Tag Archive | writing books

Confidence and the Writer

It’s interesting to see what advice professional writers give to aspiring authors on how to make their writing great.

Write everyday.  Practice word sprints.  Daydream.  Research marketing and business.  Network with other authors.  The pieces of advice given have helped many people strengthen their art and craft and we can certainly learn from the wisdom of our fellow writers who have more experience than we do.

But the thing I’ve noticed after publishing is that even after doing all these things (all great pieces of advice), I still find myself having days where I feel inadequate or unprepared.  When sales slow instead of speed up, when creativity is more of a trickle instead of a fountain, when the project you hoped would be done in a month is only half-way finished three months in.  There are just some days where no matter how much advice you’re given, stagnant sales remain stagnant and an empty page remains empty.

Going on eleven years since I started writing The Ripple Affair, I remember hitting a slump that literally took years to get out of.  Typically when writer’s block hits, it lasts a few days or weeks.  If it’s really bad, it’ll last a few months.  Mine lasted about four years.  What began as a dream that took up my nights and weekends with pages of productivity suddenly became hours of standing in front of the computer screen watching the cursor blink in a steady rhythm, all the while feeling the frustration build.  I’d try to write a page only to get a sentence.  I’d try to come up with an idea only to repeat the same, boring scene.  It became so persistent that I eventually gave up writing all together, only bothering to write a chapter when the creativity hit.

In those four years, hardly anything was created.  And no piece of advice or practice could bring me out of it, save one.

Confidence.

As a writer, self-confidence was something I was never really taught much about in school.  When I learned to write, it was all about talent and knowledge and remembering where the comma goes or what conjunction works best.  Writing became like singing-either you had it or you didn’t-and there was this idea that I developed, thinking that if the talent didn’t flow easily and I struggled to find something to write, then I wasn’t a writer.

So when my writer’s block hit after five years of productivity, I felt like whatever talent I had was suddenly thrown out the window.

I’m thankful that I can say I have a mother who sat me down and encouraged me to not give up on my dream, even though it seemed like it gave up on me.  “Believe in yourself.  Don’t give up,” she encouraged.  And even though I didn’t want to believe her, I forced myself to listen.  “Ideas will come in time.  You just have to be patient.”  It was the last thing I wanted to hear, but in the end, she was right.  Ideas eventually came.  Patience proved fruitful.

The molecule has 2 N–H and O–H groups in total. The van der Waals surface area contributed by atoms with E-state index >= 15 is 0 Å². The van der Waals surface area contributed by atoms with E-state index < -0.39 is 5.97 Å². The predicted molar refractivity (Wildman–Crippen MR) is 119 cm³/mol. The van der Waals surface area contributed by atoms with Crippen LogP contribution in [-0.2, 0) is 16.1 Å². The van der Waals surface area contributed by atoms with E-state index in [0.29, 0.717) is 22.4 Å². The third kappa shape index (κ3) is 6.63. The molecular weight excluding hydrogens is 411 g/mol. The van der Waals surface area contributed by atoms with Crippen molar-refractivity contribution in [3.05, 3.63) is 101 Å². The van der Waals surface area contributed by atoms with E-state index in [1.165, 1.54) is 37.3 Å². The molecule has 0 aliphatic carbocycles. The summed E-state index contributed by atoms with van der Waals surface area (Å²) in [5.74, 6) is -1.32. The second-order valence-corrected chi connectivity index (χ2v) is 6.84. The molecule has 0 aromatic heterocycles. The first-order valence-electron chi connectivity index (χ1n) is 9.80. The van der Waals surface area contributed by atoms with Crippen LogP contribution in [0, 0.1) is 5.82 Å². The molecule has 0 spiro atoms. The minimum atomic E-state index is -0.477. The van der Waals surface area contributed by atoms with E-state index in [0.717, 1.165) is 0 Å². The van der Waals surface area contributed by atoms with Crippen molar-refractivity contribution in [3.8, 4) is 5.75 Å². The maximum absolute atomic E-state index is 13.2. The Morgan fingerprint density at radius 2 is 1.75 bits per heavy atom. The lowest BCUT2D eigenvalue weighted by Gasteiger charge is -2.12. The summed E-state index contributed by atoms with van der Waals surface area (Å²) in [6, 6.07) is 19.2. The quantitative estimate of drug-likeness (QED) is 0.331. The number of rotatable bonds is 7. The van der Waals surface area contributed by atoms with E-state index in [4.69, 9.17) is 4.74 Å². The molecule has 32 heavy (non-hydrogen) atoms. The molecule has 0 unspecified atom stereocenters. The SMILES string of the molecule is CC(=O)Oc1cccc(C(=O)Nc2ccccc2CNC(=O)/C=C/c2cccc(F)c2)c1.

I can now look back at those four years as the most transforming time in my writing career.  Yes, it was frustrating.  Yes, it was long.  Yes, it made me feel like the worst writer in the world.  But it taught me perseverance.  It taught me that there is strength in believing in yourself.

When I talk with other people about writing, I usually get this response: “I want to write, but…”  What follows is a list of excuses.  “I’m not that good at it.”  “I don’t know what to write.”  “My grammar is terrible.”  “People say I’m not good at writing.”  Their insecurity stops them, paralyzing whatever dream they had and keeping it from coming forth.  And this doesn’t just apply to writing.  I’ve seen many talented people-singers, preachers, teachers, actors, businessmen/businesswomen-not even take a chance because they didn’t think they could do it.  How many van Gogh’s no longer paint?  How many Beethoven’s no longer compose?  How many Shakespeare’s no longer write?  Lack of talent isn’t the killer of creativity.  Insecurity is.

We all have a dream.  We all have a desire within us to do something meaningful with our lives.  But too often life gets in the way and tries to stifle that dream.  Too often people speak defeat into our talents when they should be speaking victory.  But whether our dream has a chance to become reality is left to us.  We are the ones who take the first step.  We are the ones who take the leap of faith and persist through all the struggles and doubts.  We are the ones who determine whether our dreams remain in our hearts or become a part of our lives.

All it takes is a little self-confidence to see it through.

A few little announcements before I end this post:

  • I’m now on Twitter!  Feel free to follow me @erincruey and stay up to date on book announcements or general attempts at comedy.  My Twitter page is also on my blog so you can see it from the Home Page, too.
  • Reign of Change, also known as Book Two in The Ripple Affair Series, is in the final editing stages and will be available very soon!  You can check out the cover on my Books page (just click on the Books tab on my website).